It’s inner-nerd reflection time!
Warning: I bust the plot wide open. A number of scenes are described. I’m not very religious, so pardon me if I get my metaphors mixed up.
Two millennia from now, if people looked back on this time, would they assume we followed Gods other than the monotheistic Yahweh, Jesus, and Allah? I know there are other religions, but I mention these based on my vague, yet not too great, familiarity with the three.
Today, our mass media depicts what is supposedly a reflection of our current culture. Imagine how much the language will evolve, or devolve, depending on your view. Today, English takes many forms such as XOXO, TTY l8r, brb, and other abbreviations that make me wonder – will anyone in the future be able to translate it?
And once they generate a rough translation, will their assumptions be correct? Or will they assume that our media was a form of mass worship based on the repetition of the same images?
Is the Comic Book Hero a New Deity?
What passes for entertainment sometimes appear to be the usurpation or supplanting of belief in the divinities. I often wonder: How is a lifetime reading of comic books following one character not like a religion? How is attending sci-fi, comic, and movie conventions not like adherence to attending a religious mass? How is repeatedly viewing movies based on a specific character or trilogy, and treating it as integral to a lifestyle or way of life, not the same as following religious dogma?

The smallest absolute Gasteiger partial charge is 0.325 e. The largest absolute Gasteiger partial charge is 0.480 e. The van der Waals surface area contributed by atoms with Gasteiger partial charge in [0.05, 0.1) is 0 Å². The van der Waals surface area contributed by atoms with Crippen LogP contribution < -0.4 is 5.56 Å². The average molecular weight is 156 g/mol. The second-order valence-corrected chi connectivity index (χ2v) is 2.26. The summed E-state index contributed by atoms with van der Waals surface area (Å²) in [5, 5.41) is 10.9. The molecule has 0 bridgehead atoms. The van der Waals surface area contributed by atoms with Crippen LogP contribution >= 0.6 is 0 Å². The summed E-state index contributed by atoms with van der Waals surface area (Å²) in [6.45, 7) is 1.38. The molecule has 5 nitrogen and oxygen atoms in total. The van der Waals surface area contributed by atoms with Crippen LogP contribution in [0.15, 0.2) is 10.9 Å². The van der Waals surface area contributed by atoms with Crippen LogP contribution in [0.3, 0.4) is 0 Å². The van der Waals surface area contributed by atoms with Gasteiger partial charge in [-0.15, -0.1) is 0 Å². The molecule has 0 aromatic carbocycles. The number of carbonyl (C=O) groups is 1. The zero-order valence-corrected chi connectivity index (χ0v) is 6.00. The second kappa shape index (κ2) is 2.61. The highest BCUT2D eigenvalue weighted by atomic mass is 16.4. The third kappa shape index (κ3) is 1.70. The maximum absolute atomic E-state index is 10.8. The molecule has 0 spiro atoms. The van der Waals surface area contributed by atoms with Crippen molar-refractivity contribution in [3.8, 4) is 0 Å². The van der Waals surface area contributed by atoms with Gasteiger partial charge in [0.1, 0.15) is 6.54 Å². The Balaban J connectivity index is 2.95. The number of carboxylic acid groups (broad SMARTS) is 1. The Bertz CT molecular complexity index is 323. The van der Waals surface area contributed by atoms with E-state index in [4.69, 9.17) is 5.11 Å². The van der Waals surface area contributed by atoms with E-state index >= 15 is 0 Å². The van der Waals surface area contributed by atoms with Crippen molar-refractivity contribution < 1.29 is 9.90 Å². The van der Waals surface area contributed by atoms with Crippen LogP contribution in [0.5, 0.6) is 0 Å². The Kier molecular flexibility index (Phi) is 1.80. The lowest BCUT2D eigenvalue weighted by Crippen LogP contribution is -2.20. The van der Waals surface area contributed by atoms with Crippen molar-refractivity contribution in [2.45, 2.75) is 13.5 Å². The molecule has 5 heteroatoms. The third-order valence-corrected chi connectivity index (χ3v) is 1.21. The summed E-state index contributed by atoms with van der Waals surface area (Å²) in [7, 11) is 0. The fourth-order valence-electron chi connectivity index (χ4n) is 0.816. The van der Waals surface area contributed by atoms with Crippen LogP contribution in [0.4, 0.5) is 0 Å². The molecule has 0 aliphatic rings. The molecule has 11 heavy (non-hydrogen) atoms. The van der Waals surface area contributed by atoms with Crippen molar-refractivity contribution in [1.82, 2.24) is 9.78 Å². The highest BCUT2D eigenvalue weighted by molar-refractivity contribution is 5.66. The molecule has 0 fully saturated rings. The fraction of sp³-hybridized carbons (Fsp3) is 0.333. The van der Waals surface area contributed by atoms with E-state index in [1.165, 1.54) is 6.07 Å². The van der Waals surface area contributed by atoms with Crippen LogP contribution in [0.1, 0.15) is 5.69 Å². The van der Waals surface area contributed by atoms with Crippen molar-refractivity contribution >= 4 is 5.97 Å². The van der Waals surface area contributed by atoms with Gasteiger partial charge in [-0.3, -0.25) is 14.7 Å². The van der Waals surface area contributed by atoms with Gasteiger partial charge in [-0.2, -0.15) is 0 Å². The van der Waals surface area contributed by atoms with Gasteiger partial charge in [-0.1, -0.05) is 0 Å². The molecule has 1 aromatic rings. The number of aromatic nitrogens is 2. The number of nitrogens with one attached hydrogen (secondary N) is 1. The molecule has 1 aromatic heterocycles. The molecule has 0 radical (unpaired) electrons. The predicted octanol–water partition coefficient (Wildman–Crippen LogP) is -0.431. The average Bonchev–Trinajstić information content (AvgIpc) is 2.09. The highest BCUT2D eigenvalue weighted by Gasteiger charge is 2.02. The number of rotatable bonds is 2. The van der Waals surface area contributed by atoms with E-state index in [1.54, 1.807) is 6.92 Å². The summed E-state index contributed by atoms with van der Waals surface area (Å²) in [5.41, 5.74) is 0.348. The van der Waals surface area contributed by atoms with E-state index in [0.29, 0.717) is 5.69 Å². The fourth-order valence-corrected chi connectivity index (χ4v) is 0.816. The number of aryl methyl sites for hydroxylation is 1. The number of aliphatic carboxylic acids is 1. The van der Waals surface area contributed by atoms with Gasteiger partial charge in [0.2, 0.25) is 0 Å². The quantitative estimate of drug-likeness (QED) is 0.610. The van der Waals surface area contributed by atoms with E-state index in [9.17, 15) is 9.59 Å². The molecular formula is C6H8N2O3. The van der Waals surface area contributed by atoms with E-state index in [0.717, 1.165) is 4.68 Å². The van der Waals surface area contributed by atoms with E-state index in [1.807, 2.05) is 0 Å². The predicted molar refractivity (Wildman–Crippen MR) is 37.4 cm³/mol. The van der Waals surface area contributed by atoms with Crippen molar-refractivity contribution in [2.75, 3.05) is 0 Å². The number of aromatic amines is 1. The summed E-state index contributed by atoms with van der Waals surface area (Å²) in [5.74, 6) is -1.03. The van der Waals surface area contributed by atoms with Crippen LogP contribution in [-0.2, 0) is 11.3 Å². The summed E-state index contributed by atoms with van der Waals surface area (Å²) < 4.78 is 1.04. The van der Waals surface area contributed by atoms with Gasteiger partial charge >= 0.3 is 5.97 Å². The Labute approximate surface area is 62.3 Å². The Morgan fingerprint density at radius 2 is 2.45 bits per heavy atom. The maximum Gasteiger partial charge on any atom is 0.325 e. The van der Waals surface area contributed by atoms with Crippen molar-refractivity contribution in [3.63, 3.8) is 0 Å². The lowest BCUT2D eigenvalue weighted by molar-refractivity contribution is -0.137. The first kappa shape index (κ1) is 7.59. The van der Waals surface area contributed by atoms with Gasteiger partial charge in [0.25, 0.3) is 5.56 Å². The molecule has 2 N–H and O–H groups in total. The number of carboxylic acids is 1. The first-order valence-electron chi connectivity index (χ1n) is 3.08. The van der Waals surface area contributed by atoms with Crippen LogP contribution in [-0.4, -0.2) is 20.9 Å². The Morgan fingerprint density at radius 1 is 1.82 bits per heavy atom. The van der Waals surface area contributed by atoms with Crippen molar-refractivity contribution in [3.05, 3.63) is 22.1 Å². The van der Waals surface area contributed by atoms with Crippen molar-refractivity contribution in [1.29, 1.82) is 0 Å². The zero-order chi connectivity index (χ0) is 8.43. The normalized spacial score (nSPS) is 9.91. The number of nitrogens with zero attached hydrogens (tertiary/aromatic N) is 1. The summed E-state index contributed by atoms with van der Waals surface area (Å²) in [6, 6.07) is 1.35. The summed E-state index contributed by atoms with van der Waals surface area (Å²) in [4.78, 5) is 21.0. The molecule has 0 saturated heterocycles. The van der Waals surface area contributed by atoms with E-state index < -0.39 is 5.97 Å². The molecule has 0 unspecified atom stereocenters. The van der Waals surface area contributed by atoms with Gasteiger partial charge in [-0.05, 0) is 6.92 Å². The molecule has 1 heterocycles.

Is it because we tell ourselves that this is harmless stuff?
The God Gap
From the Old Testament to New Testament of the Bible, I was struck by how annoyed God was with the human race. He was a cruel taskmaster: harsh, mercurial, and unforgiving as the holy writer’s environment. God used to confer directly with Adam and Eve, but after many generations he spoke less directly to his children, and began using angels as intermediaries, until he stopped using any source to communicate. I view the New Testament as a fresh reboot: God would give us one more try with his Son, in his (our) Image, through a virgin birth to get his message across.